Euro retailers embrace more digital channels
While established channels are still the main focus for European retailers, most are planning to increase the number of online channels they sell through, with new channels such as social commerce rapidly gaining ground, according to research from e-commerce platform provider ChannelAdvisor.
The research, conducted at the recent ChannelAdvisor Catalyst 2011 conference in London, surveyed a cross section of medium and large retailers and found that, even though over half of respondents are already present on more than five online channels, 87% of firms intended to increase the number of online channels they sell through within the coming three years.
The channel most likely to benefit from retailers' emphasis on new channels is Amazon, which was identified by one in four respondents as the channel with the most potential to increase sales, putting the site ahead of rival eBay, paid search marketing channels such as Google, comparison shopping sites, social networks and even brands' own e-commerce sites.
Some 85% of retailers said they currently sell through more than one channel online, with more than half (54%) operating in more than five separate sales channels.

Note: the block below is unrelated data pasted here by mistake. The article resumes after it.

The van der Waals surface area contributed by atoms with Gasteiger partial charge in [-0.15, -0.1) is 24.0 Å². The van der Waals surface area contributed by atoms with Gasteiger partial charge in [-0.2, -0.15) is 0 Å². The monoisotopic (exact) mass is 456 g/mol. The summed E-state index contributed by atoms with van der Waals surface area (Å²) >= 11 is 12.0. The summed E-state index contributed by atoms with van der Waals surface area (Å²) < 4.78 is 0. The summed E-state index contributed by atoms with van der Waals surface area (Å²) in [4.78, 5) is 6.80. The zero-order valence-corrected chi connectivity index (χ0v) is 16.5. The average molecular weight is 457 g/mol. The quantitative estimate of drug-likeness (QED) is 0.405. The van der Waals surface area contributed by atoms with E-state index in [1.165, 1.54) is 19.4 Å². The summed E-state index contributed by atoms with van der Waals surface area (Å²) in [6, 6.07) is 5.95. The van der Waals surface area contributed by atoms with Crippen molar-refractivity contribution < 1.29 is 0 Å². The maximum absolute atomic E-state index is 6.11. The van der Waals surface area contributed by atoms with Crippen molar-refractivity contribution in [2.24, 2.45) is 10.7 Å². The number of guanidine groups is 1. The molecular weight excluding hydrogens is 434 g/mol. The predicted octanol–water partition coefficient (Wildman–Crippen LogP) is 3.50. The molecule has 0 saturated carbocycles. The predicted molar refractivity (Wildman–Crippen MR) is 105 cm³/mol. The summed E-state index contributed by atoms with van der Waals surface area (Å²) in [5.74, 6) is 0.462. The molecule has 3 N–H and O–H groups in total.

Social commerce is also increasingly prominent on retailers' agendas; the survey found that 40% of retailers are active on Facebook and 32% are active on Twitter. Already, one in five retailers (21%) see social networking as a sales channel in its own right, and nearly two thirds are already using Facebook as a tool for marketing (64%) and one third for community engagement (32%).
"Channels such as Amazon, eBay, Google and, increasingly, Facebook represent an opportunity for retailers to take their products and services to a whole new audience," explained James Scott, managing director EMEA for ChannelAdvisor.
E-commerce is currently growing at a rate of 19% year-on-year across Europe, while also becoming increasingly complex, sophisticated and competitive. According to Scott, it is vital that retailers quickly and cost-effectively start to generate sales from any new platform they use to engage customers.
"It's no surprise to see that retailers are primarily focusing on established and proven channels to make the most of the most of this rapidly expanding market," concluded Scott. "Yet, at the same time, retailers need to keep a very close eye on the more revolutionary models now being explored in social commerce, which have huge potential. Those businesses that can crack social commerce will have a chance to put themselves far ahead of the competition, which explains the increasing uptake of channels such as Facebook and Twitter."